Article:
When the Transportation Riders United executive director asked the audience gathered Monday at her nonprofit’s annual meeting how many had worked to speak out on improving southeast Michigan transit over the last year, most of the crowd raised a hand.
The response from supporters working to upgrade transit in Metro Detroit shows there’s demand to explore ways to boost transportation in the region and find more options, Megan Owens said.
“While our transit providers are doing their best, their geography and budget are far too limited to serve the needs that this region really has,” she said while speaking at the MSU Detroit Center. “The problem still exists and so while yes, 2016 was still a great year, we still have some huge obstacles to overcome.”
The need to enhance mass transit, and how area transportation officials have worked to overhaul services, was the focus during the “State of the Detroit Region’s Transit,” the annual meeting for the nonprofit.
Dozens of people packed the meeting for updates from TRU, Regional Transit Authority, the Detroit Department of Transportation, the Suburban Mobility Authority for Regional Transportation and the QLine.
The event came less than three months after voters rejected the transit authority’s $4.6 billion millage, which would have funded three bus rapid transit routes, a rail line from Ann Arbor to Detroit, a unified fare card system and shuttle service to Detroit Metropolitan Airport.
Although the measure failed, the nearly 895,000 Metro Detroit residents who supported the millage indicates a shift in attitudes, Owens said. “We saw unprecedented levels of support for public transit in the last year that we have not seen in decades.”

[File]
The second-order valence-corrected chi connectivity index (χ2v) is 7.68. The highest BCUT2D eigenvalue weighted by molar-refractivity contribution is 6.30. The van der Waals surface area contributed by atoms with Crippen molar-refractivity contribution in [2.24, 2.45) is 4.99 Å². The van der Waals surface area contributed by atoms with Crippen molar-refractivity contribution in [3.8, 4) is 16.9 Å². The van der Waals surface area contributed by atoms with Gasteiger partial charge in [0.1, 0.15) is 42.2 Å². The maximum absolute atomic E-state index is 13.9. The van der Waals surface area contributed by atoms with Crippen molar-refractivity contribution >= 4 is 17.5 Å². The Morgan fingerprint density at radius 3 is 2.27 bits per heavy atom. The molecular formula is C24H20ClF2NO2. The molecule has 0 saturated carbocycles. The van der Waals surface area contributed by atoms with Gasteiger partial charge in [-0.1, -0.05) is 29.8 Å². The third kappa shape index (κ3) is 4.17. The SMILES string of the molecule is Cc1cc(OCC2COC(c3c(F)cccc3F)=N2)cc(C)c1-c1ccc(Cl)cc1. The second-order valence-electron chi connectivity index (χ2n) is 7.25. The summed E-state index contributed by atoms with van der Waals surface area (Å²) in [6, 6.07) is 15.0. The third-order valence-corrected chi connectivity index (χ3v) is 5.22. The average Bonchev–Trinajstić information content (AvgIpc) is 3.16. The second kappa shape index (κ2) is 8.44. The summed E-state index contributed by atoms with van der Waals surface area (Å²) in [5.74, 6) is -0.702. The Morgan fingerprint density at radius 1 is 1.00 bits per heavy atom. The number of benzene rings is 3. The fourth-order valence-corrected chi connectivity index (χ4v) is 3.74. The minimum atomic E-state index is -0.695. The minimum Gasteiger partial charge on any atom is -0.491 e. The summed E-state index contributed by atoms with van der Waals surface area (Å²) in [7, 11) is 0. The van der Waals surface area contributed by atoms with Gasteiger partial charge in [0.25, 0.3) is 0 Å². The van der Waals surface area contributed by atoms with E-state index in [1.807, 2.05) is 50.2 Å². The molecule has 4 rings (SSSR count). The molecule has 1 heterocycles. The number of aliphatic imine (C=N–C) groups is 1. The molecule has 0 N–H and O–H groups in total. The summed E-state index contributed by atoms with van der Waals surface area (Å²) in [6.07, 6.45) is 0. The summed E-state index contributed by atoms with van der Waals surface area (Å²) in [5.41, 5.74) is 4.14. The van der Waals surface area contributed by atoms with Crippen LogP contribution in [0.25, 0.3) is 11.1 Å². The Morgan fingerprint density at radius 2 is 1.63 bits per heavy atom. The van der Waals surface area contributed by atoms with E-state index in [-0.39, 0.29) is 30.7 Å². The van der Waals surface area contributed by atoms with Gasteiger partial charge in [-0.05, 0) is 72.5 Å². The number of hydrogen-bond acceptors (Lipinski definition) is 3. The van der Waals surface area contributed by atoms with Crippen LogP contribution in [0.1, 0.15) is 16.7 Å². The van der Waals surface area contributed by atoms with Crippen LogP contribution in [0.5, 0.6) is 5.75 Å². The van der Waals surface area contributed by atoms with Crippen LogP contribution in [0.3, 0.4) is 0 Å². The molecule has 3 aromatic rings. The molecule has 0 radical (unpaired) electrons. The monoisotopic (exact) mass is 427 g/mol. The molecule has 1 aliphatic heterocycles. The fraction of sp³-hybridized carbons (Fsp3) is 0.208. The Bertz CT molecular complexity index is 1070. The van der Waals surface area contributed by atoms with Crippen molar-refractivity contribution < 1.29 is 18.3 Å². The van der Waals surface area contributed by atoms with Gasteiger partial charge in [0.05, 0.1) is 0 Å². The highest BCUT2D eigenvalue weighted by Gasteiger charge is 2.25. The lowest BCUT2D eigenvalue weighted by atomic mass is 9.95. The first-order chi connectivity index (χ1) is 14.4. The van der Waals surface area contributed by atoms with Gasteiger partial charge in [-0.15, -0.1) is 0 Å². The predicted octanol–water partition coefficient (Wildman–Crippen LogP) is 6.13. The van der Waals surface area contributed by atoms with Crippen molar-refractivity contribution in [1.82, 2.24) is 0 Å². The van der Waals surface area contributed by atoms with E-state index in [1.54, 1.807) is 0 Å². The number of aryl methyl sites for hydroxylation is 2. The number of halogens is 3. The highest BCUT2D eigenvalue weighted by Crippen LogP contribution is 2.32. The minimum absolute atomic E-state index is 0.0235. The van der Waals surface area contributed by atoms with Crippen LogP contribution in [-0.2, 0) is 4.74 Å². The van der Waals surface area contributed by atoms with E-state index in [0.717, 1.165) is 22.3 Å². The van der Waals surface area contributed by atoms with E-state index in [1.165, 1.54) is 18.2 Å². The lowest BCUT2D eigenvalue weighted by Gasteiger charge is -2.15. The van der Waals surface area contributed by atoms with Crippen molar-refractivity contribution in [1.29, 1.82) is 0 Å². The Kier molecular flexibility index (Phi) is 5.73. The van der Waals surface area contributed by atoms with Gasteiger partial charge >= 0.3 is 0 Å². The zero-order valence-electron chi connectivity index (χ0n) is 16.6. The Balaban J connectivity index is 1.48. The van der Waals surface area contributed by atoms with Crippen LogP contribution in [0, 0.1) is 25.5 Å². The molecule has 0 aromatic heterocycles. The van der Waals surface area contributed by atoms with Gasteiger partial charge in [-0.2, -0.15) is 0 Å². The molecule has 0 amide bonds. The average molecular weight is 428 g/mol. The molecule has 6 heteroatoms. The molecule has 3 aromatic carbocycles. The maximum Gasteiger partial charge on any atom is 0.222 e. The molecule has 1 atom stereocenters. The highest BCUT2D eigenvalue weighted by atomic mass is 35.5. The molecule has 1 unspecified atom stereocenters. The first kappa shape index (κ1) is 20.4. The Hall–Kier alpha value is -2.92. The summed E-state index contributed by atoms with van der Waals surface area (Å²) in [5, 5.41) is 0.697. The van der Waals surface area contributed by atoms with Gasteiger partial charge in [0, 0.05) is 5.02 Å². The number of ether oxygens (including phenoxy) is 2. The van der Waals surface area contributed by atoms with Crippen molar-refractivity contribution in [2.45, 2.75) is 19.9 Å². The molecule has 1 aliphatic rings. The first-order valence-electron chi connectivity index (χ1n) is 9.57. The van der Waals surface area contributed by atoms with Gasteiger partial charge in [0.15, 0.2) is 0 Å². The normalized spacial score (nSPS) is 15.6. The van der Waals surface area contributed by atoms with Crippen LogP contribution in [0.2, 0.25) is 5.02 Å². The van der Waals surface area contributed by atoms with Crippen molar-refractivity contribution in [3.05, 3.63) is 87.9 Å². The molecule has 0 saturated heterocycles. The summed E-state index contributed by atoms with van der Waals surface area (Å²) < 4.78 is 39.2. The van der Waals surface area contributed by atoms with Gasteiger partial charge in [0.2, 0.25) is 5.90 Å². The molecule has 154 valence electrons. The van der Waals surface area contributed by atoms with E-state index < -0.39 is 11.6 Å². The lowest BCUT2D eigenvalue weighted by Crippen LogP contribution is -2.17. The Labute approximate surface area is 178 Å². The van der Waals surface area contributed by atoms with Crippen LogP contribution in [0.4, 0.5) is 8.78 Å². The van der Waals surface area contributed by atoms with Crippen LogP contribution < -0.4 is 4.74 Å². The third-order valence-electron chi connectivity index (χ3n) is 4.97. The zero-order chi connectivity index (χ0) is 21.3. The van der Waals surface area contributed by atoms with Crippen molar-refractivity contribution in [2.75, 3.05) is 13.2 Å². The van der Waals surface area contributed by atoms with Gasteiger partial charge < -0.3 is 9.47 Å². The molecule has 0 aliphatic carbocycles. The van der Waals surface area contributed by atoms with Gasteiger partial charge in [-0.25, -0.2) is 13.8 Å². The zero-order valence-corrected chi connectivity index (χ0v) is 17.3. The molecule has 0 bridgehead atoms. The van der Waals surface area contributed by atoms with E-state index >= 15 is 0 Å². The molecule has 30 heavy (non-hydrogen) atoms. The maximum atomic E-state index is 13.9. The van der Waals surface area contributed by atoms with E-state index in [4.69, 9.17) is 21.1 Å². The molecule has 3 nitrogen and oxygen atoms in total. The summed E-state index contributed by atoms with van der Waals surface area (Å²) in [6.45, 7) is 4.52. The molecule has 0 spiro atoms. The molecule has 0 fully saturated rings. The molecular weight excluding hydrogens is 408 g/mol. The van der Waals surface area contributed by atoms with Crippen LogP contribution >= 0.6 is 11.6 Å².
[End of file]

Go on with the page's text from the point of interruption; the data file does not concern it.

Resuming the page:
Transportation leaders also reviewed recent developments and future plans.
DDOT director Dan Dirks highlighted its major bus service expansion. The second phase started Monday with more 24-hour and express routes from city neighborhoods to job centers in its core.
Some of those paths cut commuters’ travel time in half, he said.
John Hertel, general manager at SMART, said his group is working to replace all of its buses, including those that had logged more than 500,000 miles.
Sommer Woods, who represented the QLine, offered that the 6.6-mile streetcar loop is slated to come online in the spring.
The information encouraged Candace Jones, a Detroiter who traveled to the meeting by bus. “It’s good to have the public here because you need the people that’s catching the buses and seeing the problems with transit. Lately it’s been getting improved because of meetings like this and listening to the people. Our voices are being heard.”